In recent years, up here near the ridge top of these Santa Lucia Mountains, black bear sightings and encounters have increased. The bear population seems to be thriving in these woods.
Last week, when bears were in our yard, I didn’t see the sow, but Takoda the Labrador did. The hair on his back went erect as he skidded to a halt just past our pump house, where he stood and barked into a patch of thick brush and poison oak.
Sixty feet away from Takoda, on the other side of the brush patch, my two mixed-breed Chihuahuas, Silly and Drayco, moved slowly with rigid posture. They were nearly nose-to-nose with a black cub with a white marking on its chest.
At the same time, back on the opposite side of the brush, Takoda jumped sideways when branches cracked and leaves rustled. Tail tucked tightly between his back legs, he wisely ran toward the house, looking over his shoulder the entire way.
Meanwhile, the cub turned away and loped up the slope. The cub ran. The little dogs chased. Through the dry grasses the cub made its way to a black oak. It wrapped its arms around the tree and clawed its way straight up the trunk where at about 20 feet high it began to wail. “Maw! Maw,” the cub cried. Poor baby.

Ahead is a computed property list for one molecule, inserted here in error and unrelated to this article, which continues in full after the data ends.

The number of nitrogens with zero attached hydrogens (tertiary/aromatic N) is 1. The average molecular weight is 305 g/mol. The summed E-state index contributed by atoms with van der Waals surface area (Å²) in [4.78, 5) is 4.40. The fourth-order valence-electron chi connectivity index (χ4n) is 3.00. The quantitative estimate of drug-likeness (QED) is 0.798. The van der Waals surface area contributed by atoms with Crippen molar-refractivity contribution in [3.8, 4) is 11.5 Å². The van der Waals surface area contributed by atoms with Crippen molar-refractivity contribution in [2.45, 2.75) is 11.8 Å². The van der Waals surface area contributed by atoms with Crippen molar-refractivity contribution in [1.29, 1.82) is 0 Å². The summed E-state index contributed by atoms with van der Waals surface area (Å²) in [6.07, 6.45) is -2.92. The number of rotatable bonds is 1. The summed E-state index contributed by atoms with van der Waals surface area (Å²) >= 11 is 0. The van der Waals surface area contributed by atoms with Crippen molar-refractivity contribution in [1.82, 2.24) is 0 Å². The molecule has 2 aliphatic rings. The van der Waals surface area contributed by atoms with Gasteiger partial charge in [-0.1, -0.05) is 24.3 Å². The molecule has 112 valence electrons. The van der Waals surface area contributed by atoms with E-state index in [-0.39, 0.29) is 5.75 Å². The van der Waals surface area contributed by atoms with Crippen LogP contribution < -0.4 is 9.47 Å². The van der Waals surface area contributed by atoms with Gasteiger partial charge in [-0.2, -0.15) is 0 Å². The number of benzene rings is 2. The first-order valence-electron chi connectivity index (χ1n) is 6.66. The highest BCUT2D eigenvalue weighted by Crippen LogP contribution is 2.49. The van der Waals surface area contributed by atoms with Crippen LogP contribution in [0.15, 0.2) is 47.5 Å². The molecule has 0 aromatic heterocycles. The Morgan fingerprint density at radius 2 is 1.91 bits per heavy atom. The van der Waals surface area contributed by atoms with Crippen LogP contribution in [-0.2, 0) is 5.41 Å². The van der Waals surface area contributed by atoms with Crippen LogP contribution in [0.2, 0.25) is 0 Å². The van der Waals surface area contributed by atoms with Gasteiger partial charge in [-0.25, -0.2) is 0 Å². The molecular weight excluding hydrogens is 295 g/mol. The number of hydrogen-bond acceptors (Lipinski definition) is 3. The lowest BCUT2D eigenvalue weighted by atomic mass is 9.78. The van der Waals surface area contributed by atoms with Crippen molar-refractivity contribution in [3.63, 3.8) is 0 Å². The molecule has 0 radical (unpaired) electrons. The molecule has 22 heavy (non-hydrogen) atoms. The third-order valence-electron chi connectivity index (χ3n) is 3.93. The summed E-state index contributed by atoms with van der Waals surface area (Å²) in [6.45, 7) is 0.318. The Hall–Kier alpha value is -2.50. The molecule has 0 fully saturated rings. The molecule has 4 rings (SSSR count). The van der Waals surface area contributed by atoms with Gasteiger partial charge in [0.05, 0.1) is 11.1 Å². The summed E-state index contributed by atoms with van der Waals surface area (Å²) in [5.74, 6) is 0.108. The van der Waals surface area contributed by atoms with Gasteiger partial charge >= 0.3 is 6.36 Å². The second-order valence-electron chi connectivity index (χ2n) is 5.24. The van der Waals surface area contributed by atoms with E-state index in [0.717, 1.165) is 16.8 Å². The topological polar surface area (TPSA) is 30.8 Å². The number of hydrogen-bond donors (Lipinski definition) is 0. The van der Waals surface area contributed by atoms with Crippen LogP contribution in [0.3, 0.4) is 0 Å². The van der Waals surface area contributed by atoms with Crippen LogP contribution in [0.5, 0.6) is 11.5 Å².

Bawling above. Yapping below. Grunting behind. It didn’t look good for Silly and Drayco.
Luckily, after much encouragement, all three dogs were beside me. From inside the house, we watched the cub shimmy down the trunk to the ground, where it looked around then bounded into the woods. Phew. All was well. Turned out to be one of those experiences that makes my insides fill with wonderment and celebration.
And then there’s the other side of the story…
Bears destroy spring boxes and waterlines. They break branches on nut trees. They tear off siding from camp trailers. When neighbor David Hindmon wasn’t at home one evening, a bear shoved in a screen and crawled through a window — took a walkabout inside David’s living room, office and kitchen. The bear only tipped over the trash before it went out a different window.
Just a few days ago, a bear broke into my henhouse. Somehow it managed to open the front door then proceeded to knock over nesting boxes and a galvanized trashcan that held approximately twenty pounds of layer pellets. The chickens were traumatized, but uninjured. Every morsel of chicken feed was consumed.
Drat! That’s exactly what we don’t want. That bear was rewarded with a full belly for breaking and entering. So, naturally, the next night it came back for more. That night it found a precarious stack of empty metal trash cans and a sheet of plywood braced against the door. The bear toppled the booby trap and vandalized the barricade, but subsequent ingress was thwarted, so far. Stay tuned.
From over the ridge and off the grid, Michele Oksen writes Mountain Musings for The Cambrian. the second Thursday of each month. Her column is special to The Cambrian. Contact her at overthe firstname.lastname@example.org.